Tuesday we arrived at Dent Island. Saul and his videographer Mike Rivera flew in. Our goal is to capture some film for a potential movie project. We planned to capture the majesty of the mountains and fjords of the area. I’ve always been worried about the potential winds and rains, but previously I was never worried about being smoked out. As many of you know who are in Seattle the strong winds from the north have been blowing the big BC wild fire smoke south and west. Truly unusual.
The smoke filled every inlet like pipelines from the interior, ereasing the fantastic mountain views. However the area was still teaming with wildlife, so we changed our filming plans. The entire Pacific Noorthwest has had a infusion of humpback whales in the last few years. Monitoring the VHF radio is extremely handy and we heard the fast tour boat guides chatter about all the “humpies” nearby. So we went on a whale hunt. As anybody knows who has gone on whale watching tours just because they are “nearby” doesn’t mean you will see them. And just because you see them, it doesn’t mean you will see anything more than a spout in the distance.
We encountered a humpback and hung around with him as he leasurely meanandered in the water, surfacing for about 1 minute every 8 minutes.
And then the magic happened. Our whale put on a fantastic cleaning display, slapping every part of his body, launching himself out of the water 11 times in a row, and repeadly slapping his big side fins. And Mike captured lots of it on video and photos. I wasn’t shooting photos at first, but then just took in the whale show and let Mike do what he does so well.
Mike also got some great sea lion film of an interesting heard activity, but I don’t have great photos, but Jim got one.
Add in the eagles and the day was complete.
Yeterdat, we anchord at Octopus Island, another one of our favorite stops. Chilled and did some kayaking. During our morning meditation we heard splashing . I assumed it was a seal but Jim peeked and it was a mother deer and two Fawns swimming in front of the True Love between islands. EditI’ve only seen deer swimming like that once before a few years ago. Interestingly, Saul was onboard then too.
We spent the day yesterday doing some more filming of the area and the rapids and searching for whales with no luck before dropping Saul and Mike off at Dent for their seaplane ride home.
Our first blog didn’t include some of the really fun photos of Gail and Peter’s visit in Princess Louisa inlet where the water was so warm, 76 degrees, you can float peacefully. We were so lucky to get that magical week there with no smoke.
Although the water temperature in crowded Desolation Sound is similarly warm, north of Desolation Sound is much closer to the Pacific Ocean and so much cooler at just 52 degrees. The big advantage is no crowds and a cooler air temperature.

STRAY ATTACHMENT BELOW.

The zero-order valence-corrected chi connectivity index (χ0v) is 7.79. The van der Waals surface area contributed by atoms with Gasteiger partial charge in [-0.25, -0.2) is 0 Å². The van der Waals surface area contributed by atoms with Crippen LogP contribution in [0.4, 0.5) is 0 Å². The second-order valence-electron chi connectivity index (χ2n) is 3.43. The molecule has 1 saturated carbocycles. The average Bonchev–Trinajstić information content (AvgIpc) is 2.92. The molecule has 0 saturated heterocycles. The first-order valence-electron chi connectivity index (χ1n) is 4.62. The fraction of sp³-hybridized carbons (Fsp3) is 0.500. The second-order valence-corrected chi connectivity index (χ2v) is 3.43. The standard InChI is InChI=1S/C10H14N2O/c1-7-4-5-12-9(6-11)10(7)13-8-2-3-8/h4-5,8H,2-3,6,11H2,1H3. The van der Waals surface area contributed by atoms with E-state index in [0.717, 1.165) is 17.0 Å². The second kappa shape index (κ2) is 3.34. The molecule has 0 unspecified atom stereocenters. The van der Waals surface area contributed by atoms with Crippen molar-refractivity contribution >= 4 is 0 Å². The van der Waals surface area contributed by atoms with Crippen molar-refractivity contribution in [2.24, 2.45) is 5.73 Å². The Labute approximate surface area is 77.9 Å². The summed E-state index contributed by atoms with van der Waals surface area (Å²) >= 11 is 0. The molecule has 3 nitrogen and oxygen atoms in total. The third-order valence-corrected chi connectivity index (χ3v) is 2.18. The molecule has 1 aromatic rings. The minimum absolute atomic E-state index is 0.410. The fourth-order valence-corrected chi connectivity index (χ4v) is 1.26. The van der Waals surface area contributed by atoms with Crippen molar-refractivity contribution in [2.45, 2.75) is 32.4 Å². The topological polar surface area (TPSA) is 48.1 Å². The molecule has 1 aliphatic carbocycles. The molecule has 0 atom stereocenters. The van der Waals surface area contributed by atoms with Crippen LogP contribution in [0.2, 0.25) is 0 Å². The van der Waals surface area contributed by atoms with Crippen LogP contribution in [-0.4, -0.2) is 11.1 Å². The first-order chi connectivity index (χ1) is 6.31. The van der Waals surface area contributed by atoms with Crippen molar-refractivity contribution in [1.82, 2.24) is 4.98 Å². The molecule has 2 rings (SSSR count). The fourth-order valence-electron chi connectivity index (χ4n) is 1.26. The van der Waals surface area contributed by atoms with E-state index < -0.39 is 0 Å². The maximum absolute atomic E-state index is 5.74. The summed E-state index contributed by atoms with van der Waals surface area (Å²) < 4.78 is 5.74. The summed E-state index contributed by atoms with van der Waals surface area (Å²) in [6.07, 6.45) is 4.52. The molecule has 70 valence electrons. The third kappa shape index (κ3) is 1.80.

That’s where we are now. As we headed to our anchorage for the night the smoke briefly rose and cleared for a view of some of the nearby snow capped mountains.
The smoke is back this morning, but at least the smoke is high in the sky. Crawford anchorage is a favorite of ours, near Blind Channel. Quiet and peaceful, only us, with a quick dingy ride to the Blind Channel resort (a special little family run oasis in the wilderness) with a restaurant and hikes. We plan to spend a couple of days here enjoying the area before heading south and back to Seattle.
EditThis afternoon we took the short hike from the resort to the 800 year old cedar tree. We’ve seen it once before but it’s always a “must visit” when we are here. On the path we saw the most amazing bright orange fungus that looks like large flowers. The sunlight through the smokey sky bathed the forest in a lovely golden hue. As The Captain said, this was “the silver lining” to the smoke.
While we used the limited wifi and drank a ginger beer on the lovely grassy area at Blind Channel resort I had one the most amazing interactions with the precocious 5-year-old daughter of the Richter family who own the resort & live there year round. This adorable nature child with blond hair was walking by me with a grasshopper perched on her outstretched arm. I asked her if I could take a picture of her and her cricket. She corrected me sweetly that it was a grasshopper. I told her it was very cool and she replied, “Yes, but the we are having some trouble becoming friends.” She was so adorable! Ahhhhhh pure joy. And her 9-year-old brother was in constant motion, running. Often with his sister following behind trying to keep up on her bike. Next year this will be a great stop for the kids.
Between our fun guest visits and our more adventurous and tiring crossings we’ve really have been “in the moment” most of the time, meditating every day and generally doing very little. It’s a first for me. I can see now the appeal of a monastic life. It certainly is a path to deep peace and spirituality, although it is not in my nature to do that all the time. There is too much to give up: love making, children, creating, inventing etc. Jim and I must be more active doers. But this is a nice space to visit. And we plan to do it more!
The smoke came back in, which made for some pretty sun and moon shots. It’s gotten cold, so we decided to head south. It’s still smokey, but we are at one of our favorite anchorages on the south end of Lesqueti Island. It’s perfect in calm conditions. The area is teaming with wildlife and it’s a great for kayaking.
4 thoughts on “Humpies, Sea Lions, Eagles & Smoke”
Places we never forget, but can never return to. Thanks. Connie and Dick
Another great Blog!!
East coast deer just cross the road in front of you as you drive. I didn’t know they swim. The smoke you describe and show doesn’t make the news on the east coast either. But you continue to live the beauty that is the Pacific Northwest marine environment. Gorgeous, stunning, and so worth visiting.